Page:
Freitag, 4. Januar 2008


Qassam, ca 160 mm. Nix Katyusha.

Während erneuter Kampfhandlungen werden in der Nacht in Beit Hanoun im Gazastreifen wie bereits erwähnt zwei weitere Hamas-Brigadiers getötet. Etwa 25 Personen werden über Nacht verletzt. Über der Altstadt in Nablus liegt weiterhin eine Ausgangssperre. Die derzeitige toll der Aktion über die hier schon berichtet wurde liegt bei 15 Verhaftungen und 30 Verletzten, darunter mittlerweile auch Schußverletzungen. In Jericho und Hebron werden weitere 4 Personen gefangen genommen. [Interessant wird jetzt auch die Rolle des American special security envoy General James Jones: "The Bush administration appointed the former NATO commander to act as a liaison between the two sides, an administration official said today." Der nächste Griff von Bush ins Klo.] Zwei Qassam-Raketen-Abschüsse am Freitag morgen.

Israel will likely begin a crackdown on illegal settler outposts in the West Bank when U.S. President George W. Bush visits the region next week, Vice Premier Haim Ramon said on Friday. "I hope and assess that, in the coming period, and thereafter, during the U.S. president's visit to Israel and afterwards, real steps will be taken to remove those outposts," Vice Premier Haim Ramon told Israel Radio. Ramon did not give details on which of the outposts, erected without government approval, might be dismantled. [Reine Glaubenssache.]

Sehr gute Analyse zum Abschneiden der Streitkräfte während des letztjährigen Libanonkrieges: Given that the Foreign Affairs and Defense Committee's report on the Second Lebanon War was signed by 17 Knesset members representing the entire political spectrum, it is impossible to claim that it was politically biased. The committee regularly supervises the defense establishment, so it was natural for it to try to learn the lessons of the war. Instead of accusing it of having failed to hold the government responsible, people should read what's in the report. Its findings, like other information about the war, depict an army that has ceased to be an army. The Israel Defense Forces failed to defeat Hezbollah, even though they had enough time (too much time, in the committee's opinion). And the IDF had public and international support, reservists who showed up on short notice, more than enough technology and weaponry, and an enemy located near the border. ...

Da ich ihn erwähnte und es jetzt zur Verfügung steht: "Speaking about the Unspeakable: U.S.-Israeli Dialogue on Iran's Nuclear Program", Chucky Freilich.

Die arabische Ente des Tages: "Al-Arabiya reported on Friday that according to Swiss sources, Swiss government officials were mediating between Israel and Hamas in indirect negotiations concerning a 10-year ceasefire and prisoner exchange." [Brüll]

A week after Pakistan opposition leader Benazir Bhutto was killed in a gun and bomb attack, a Jewish human rights group has taken out a full page ad in the New York Times on Friday demanding that the United Nations formally address suicide bombings. The ad by the Los Angeles based Simon Wiesenthal Center features a picture of Bhutto beneath the words "SUICIDE TERROR: What more will it take for the world to act?" and calls on the United Nations for a special session devoted to the issue.

IDF soldiers are using dogs to attack and harass Palestinian civilians and detainees, the Public Committee against Torture in Israel (PCATI) charged in a letter sent earlier this week to Military Advocate General Brig.-Gen. Avihai Mandelblitt. Asked by The Jerusalem Post for a response to the letter, the IDF Spokesman replied, "The IDF has not yet received the letter from PCATI regarding this subject. If it does receive it, the army will examine and respond to it." According to the letter, written by attorney Ya'ara Kalmanowitz, the organization has received many complaints from Palestinians over the years regarding soldiers' use of dogs during and after detention.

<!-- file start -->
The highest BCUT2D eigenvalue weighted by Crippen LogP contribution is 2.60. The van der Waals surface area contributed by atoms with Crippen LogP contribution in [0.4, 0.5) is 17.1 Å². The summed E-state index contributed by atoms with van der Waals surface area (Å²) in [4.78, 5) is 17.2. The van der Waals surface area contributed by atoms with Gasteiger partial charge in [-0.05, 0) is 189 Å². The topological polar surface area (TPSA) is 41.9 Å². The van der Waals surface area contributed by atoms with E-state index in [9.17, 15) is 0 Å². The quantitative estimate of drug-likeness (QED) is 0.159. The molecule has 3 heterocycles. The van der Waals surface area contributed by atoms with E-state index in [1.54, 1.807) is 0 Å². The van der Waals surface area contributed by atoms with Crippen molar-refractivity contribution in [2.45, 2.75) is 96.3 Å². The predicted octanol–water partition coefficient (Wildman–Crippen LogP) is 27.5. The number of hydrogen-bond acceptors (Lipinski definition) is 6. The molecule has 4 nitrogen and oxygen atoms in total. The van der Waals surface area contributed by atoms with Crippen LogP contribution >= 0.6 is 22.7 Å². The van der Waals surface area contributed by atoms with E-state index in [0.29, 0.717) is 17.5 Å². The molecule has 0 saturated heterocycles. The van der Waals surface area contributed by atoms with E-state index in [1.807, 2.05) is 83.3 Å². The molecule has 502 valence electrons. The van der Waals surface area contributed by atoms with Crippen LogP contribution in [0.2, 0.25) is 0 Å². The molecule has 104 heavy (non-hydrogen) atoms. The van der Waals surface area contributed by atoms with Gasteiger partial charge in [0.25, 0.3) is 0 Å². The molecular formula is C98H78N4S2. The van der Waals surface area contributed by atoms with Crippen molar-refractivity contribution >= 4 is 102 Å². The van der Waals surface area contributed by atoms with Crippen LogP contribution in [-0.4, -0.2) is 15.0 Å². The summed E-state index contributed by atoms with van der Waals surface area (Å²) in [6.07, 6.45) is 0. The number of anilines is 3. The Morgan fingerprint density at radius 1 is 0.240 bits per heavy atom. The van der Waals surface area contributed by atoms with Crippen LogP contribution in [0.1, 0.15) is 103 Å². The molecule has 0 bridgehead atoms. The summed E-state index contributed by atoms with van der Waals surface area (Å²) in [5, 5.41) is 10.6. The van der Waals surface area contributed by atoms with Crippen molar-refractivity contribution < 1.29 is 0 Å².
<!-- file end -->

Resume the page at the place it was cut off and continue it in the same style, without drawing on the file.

Die Geflügelpest ist nicht gemeint [4000 Hühner werden in Israel heute "gekeult"] ... Yossi Verter, "Preparing for the worst": One minister this week compared Prime Minister Ehud Olmert to a sophisticated radar system that rotates continually in 360-degree circles. "During the past two to three months," said the minister, "Olmert has been busy with only one thing: discovering centers of dissatisfaction in the political arena, both in the coalition and in the opposition. Every sliver of displeasure or complaint is immediately taken care of and receives total attention from him and his people. Ahead of the Winograd Committee report, Olmert wants everyone around him to be satisfied. So nobody will have an excuse to rock the boat."

Special über Helena Yaralova.

Nach einigen ruhigeren Tagen gehts im Libanon wieder los. The Hizbullah-led opposition is considering staging protests at the Beirut Rafik Hariri International Airport, as well as at major ports across Lebanon, Bkirki and the US Embassy in Awkar, according to local media reports on Thursday. The reports were carried by both the Al-Akhbar and Al-Mustaqbal dailies. Hizbullah leader Sayyed Hassan Nasrallah, in an interview on NBN television on Wednesday night, warned that the opposition would not "remain silent" in the face of the ruling coalition's attempts to "monopolize rule." He said the opposition would give current mediation efforts a week to 10 days before taking "decisive measures," but did not specify what these measures would be. The opposition is demanding nothing less than veto power in a new government. + The government formed a delegation to represent Lebanon at the extraordinary meeting of Arab foreign ministers during a Cabinet session on Monday. The meeting is scheduled to take place on Sunday in Cairo, and the political deadlock in Lebanon is expected to figure among the top items to be discussed on the agenda.

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